Several presenters unanimously regarded wireless upgrade capability of in-car software (OTA) as indispensable to counter the cyber threats. On top of that, there were suggestions for direct technical measures to solve the problem. Koji Nakao, Research Executive Director of Japan’s Network Security Research Center, suggested a multi-level security architecture that embraces messeg verification, trusted boot of ECUs, authentication of communications in and around the car, message filtering (to prevent DoS attacks) and Fault tolerance. This approach is currently discussed in the relevant working group SG-17 of the ITU-T standards organisation. In addition, Nakao suggested to adopt the lightweight cryptography described in ISO/IEC 29192 in cars: It would suit to apply data encryption on the CAN bus even for time-critical real-time safety applications, he said, and it would not overburden the micro controllers in the ECUs.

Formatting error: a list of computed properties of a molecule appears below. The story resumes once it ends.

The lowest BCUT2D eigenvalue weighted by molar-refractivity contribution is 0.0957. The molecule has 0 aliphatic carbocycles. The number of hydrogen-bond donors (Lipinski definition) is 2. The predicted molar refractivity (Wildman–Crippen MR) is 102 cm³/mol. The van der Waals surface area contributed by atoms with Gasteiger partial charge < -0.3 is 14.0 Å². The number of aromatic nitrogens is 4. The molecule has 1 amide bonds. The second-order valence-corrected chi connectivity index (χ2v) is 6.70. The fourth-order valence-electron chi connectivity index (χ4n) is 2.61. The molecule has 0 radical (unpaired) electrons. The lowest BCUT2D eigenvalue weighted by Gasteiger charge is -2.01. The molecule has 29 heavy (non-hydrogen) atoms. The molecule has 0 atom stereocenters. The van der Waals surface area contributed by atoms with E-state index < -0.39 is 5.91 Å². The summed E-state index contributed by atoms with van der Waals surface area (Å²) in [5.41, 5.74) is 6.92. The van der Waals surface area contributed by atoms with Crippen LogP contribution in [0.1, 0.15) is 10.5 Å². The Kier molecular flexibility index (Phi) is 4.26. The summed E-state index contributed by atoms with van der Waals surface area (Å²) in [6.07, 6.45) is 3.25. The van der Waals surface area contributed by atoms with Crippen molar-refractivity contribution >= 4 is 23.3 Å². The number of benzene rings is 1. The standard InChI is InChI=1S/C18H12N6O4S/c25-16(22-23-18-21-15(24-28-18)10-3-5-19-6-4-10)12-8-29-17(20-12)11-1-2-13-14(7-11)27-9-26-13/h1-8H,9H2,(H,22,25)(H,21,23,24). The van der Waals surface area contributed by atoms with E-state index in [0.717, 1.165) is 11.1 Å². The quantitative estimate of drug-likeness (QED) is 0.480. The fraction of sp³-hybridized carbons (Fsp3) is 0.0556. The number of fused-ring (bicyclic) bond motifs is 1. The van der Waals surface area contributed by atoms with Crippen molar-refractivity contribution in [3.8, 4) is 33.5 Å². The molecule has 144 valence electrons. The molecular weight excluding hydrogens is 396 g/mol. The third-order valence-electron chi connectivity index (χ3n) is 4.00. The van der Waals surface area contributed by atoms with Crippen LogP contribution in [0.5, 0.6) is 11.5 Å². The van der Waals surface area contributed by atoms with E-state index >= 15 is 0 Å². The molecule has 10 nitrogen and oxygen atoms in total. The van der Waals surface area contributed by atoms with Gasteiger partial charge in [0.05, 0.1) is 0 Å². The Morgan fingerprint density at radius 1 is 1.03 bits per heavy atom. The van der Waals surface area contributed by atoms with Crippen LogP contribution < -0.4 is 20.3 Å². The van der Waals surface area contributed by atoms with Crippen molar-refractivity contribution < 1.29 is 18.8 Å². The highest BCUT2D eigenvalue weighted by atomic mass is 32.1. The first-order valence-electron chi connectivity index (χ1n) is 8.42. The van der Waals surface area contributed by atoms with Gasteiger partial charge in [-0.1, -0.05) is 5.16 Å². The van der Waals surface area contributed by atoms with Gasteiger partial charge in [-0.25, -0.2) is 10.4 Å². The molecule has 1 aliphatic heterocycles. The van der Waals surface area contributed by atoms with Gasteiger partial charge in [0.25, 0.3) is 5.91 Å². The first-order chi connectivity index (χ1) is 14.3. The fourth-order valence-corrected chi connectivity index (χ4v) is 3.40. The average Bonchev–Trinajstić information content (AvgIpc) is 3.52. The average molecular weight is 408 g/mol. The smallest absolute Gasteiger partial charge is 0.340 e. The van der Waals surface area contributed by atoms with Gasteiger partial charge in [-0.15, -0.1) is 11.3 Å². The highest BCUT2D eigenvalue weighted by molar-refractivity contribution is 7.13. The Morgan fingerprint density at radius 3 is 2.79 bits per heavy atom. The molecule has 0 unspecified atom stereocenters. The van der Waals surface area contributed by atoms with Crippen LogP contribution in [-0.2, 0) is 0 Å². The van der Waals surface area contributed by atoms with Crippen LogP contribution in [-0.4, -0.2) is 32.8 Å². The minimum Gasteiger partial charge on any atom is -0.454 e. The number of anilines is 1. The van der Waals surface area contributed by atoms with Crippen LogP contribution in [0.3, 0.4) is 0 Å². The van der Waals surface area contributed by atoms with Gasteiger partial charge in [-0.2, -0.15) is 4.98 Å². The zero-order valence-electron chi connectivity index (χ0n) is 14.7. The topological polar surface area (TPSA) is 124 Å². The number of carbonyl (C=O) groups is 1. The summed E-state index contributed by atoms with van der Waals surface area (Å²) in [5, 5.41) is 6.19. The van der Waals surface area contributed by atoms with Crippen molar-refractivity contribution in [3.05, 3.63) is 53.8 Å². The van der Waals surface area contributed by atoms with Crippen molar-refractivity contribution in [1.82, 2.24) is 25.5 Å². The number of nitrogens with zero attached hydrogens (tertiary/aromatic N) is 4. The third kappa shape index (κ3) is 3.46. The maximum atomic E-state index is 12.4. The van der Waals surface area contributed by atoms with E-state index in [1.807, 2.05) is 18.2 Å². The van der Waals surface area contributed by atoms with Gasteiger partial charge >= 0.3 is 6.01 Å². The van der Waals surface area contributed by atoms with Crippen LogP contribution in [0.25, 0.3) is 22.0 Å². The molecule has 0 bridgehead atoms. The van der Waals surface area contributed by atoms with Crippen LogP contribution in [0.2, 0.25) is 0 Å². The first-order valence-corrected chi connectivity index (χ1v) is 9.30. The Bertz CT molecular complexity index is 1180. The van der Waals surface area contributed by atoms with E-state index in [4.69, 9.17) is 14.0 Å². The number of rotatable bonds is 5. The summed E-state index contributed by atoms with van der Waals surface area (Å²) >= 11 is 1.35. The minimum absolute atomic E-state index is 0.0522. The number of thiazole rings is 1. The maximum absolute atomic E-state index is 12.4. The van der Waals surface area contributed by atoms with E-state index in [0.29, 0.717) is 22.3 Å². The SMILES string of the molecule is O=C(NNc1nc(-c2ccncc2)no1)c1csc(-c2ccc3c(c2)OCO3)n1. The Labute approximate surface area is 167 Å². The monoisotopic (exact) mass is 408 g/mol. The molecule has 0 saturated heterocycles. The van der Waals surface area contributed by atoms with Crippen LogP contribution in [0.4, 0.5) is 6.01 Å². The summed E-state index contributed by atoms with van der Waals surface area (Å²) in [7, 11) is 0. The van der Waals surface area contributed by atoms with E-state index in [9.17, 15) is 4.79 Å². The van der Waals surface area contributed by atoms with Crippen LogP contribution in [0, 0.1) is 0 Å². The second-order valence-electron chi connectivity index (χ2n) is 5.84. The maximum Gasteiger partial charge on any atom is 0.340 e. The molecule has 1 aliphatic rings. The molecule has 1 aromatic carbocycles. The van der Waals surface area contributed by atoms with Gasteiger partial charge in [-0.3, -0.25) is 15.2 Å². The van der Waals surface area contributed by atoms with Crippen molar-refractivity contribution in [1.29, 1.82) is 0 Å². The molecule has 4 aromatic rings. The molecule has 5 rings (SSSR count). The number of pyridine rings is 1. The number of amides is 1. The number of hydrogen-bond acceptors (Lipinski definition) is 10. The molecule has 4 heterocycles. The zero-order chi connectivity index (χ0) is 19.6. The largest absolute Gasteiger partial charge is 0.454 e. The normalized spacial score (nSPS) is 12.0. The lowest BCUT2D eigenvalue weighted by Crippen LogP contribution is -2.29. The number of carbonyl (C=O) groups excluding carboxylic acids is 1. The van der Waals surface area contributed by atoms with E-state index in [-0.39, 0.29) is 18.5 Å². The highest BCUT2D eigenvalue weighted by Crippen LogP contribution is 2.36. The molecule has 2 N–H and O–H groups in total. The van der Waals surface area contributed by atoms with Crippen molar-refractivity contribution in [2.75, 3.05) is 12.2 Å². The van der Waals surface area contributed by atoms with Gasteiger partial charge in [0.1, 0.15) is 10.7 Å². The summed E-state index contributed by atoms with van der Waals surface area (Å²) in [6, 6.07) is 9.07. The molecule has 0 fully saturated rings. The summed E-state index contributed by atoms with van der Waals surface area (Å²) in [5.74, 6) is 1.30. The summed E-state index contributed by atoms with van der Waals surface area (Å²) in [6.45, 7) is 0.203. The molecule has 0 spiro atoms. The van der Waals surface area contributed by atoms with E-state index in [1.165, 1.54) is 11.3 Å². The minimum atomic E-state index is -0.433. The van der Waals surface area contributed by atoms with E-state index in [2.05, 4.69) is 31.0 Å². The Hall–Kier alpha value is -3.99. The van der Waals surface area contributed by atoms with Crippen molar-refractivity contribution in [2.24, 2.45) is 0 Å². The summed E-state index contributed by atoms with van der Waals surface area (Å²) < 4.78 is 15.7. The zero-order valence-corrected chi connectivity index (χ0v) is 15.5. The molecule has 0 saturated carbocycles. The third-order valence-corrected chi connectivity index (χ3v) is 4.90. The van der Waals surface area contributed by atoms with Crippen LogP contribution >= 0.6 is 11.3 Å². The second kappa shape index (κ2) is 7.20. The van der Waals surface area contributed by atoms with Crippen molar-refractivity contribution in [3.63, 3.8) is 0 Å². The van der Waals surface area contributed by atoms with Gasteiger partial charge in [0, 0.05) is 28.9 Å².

In any case, no single measure would be sufficient to attack the entire problem. In demand is a holistic approach, many experts agreed. Plus, the security issue will persist. “You can’t fix it once and for ever”, warned Frederix. “You will always see new challenges”.
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